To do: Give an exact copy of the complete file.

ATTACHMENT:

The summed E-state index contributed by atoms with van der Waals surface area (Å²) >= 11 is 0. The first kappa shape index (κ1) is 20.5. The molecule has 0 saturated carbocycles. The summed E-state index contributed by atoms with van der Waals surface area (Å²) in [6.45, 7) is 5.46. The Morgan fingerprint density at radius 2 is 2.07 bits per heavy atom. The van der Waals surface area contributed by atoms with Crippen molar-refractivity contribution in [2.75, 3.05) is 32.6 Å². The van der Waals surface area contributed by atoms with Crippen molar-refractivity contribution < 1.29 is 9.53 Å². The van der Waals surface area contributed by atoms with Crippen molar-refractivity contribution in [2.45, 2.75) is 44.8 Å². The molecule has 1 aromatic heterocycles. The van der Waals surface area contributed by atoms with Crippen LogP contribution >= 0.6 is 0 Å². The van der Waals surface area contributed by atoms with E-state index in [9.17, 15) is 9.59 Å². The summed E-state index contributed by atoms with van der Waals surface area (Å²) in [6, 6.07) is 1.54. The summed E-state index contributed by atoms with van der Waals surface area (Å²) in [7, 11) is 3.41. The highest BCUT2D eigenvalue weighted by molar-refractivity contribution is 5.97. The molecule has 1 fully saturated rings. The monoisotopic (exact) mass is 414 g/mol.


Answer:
The summed E-state index contributed by atoms with van der Waals surface area (Å²) >= 11 is 0. The first kappa shape index (κ1) is 20.5. The molecule has 0 saturated carbocycles. The summed E-state index contributed by atoms with van der Waals surface area (Å²) in [6.45, 7) is 5.46. The Morgan fingerprint density at radius 2 is 2.07 bits per heavy atom. The van der Waals surface area contributed by atoms with Crippen molar-refractivity contribution in [2.75, 3.05) is 32.6 Å². The van der Waals surface area contributed by atoms with Crippen molar-refractivity contribution < 1.29 is 9.53 Å². The van der Waals surface area contributed by atoms with Crippen molar-refractivity contribution in [2.45, 2.75) is 44.8 Å². The molecule has 1 aromatic heterocycles. The van der Waals surface area contributed by atoms with Crippen LogP contribution >= 0.6 is 0 Å². The van der Waals surface area contributed by atoms with E-state index in [9.17, 15) is 9.59 Å². The summed E-state index contributed by atoms with van der Waals surface area (Å²) in [6, 6.07) is 1.54. The summed E-state index contributed by atoms with van der Waals surface area (Å²) in [7, 11) is 3.41. The highest BCUT2D eigenvalue weighted by molar-refractivity contribution is 5.97. The molecule has 1 fully saturated rings. The monoisotopic (exact) mass is 414 g/mol.